The firm is built on community and transparency and unlike other gaming platforms, Ludus now offers digital and physical solutions allowing members to maximise their gaming potential and become part of a trusted community of individuals with similar interests.
Daniel Gee, CEO of Ludus, commented, “The team at Ludus are proud to be able to help nurture and educate grassroots players in the opportunities and careers available in eSports. The industry is one of the fastest growing globally and is often overlooked and misunderstood in many countries. It is encouraging to see so many universities are considering launching courses in this space and we are already in discussions with some of them about these courses.
We want to offer gamers digital and physical communities to meet and play for enjoyment whilst making a fair return on their earnings. The social good that platforms are bringing to the gaming world is what is really making them stand out and we want to be at the forefront of this industry.”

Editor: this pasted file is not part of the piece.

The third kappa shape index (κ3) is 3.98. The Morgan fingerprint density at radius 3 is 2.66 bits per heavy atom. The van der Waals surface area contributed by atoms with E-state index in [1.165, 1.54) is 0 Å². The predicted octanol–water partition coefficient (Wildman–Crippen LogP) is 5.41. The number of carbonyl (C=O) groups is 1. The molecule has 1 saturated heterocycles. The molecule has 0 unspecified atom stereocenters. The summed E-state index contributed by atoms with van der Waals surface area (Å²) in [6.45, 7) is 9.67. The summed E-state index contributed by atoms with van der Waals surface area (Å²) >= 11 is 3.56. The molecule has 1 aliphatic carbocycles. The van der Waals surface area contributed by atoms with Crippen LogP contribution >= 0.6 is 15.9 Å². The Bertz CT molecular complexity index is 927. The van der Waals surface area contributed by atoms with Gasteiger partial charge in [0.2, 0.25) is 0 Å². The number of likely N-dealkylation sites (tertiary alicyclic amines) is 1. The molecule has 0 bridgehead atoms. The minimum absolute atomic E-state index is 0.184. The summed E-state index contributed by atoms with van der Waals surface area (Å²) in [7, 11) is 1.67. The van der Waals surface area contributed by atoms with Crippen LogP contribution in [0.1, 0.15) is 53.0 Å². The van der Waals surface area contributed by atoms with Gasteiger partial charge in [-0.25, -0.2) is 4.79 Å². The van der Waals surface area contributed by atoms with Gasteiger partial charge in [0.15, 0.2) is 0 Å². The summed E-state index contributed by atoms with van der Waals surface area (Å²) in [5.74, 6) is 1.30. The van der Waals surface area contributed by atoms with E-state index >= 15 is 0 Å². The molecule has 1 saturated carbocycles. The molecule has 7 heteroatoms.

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DreamHack Announces Massive Return of “DreamHack Open Feat. Fortnite” With $750,000 Zero Build Circuit Stretching Three DreamHack Festivals– Qualifying Duos To Gamers8 Feat. Fortnite With A $2,000,000 Prize Pool

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DreamHack, an international gaming and entertainment festival put on by ESL FACEIT Group, today announced the return of the popular DreamHack Open Featuring Fortnite tournament series. DreamHack San Diego (April 7-9), DreamHack Dallas (June 2-4) and DreamHack Summer (June 16-19) will all feature a $250,000 DreamHack Open Featuring Fortnite Zero Build Duos competition, with the winner of each stop bringing home $30,000 of the pot. The competitions are open to BYOC (LAN) ticket holders and will qualify the top ten Duos from each DreamHack Open tournament to this year’s Gamers8 Featuring Fortnite event.